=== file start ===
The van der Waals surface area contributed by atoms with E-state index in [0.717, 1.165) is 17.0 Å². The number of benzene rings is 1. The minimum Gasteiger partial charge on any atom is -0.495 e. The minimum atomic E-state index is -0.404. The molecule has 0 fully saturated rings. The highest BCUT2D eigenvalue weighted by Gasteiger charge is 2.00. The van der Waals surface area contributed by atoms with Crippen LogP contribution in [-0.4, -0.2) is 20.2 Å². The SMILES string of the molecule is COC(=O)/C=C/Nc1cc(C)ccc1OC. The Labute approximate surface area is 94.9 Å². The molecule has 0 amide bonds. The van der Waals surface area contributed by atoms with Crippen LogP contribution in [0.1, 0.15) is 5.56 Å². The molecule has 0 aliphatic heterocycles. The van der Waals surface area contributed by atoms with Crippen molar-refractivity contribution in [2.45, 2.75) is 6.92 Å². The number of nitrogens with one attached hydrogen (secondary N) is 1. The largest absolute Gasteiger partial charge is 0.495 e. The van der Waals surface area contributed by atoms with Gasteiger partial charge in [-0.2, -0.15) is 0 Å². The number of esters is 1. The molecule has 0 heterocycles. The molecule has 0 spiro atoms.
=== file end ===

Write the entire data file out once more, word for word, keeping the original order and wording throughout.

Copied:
The van der Waals surface area contributed by atoms with E-state index in [0.717, 1.165) is 17.0 Å². The number of benzene rings is 1. The minimum Gasteiger partial charge on any atom is -0.495 e. The minimum atomic E-state index is -0.404. The molecule has 0 fully saturated rings. The highest BCUT2D eigenvalue weighted by Gasteiger charge is 2.00. The van der Waals surface area contributed by atoms with Crippen LogP contribution in [-0.4, -0.2) is 20.2 Å². The SMILES string of the molecule is COC(=O)/C=C/Nc1cc(C)ccc1OC. The Labute approximate surface area is 94.9 Å². The molecule has 0 amide bonds. The van der Waals surface area contributed by atoms with Crippen LogP contribution in [0.1, 0.15) is 5.56 Å². The molecule has 0 aliphatic heterocycles. The van der Waals surface area contributed by atoms with Crippen molar-refractivity contribution in [2.45, 2.75) is 6.92 Å². The number of nitrogens with one attached hydrogen (secondary N) is 1. The largest absolute Gasteiger partial charge is 0.495 e. The van der Waals surface area contributed by atoms with Gasteiger partial charge in [-0.2, -0.15) is 0 Å². The number of esters is 1. The molecule has 0 heterocycles. The molecule has 0 spiro atoms.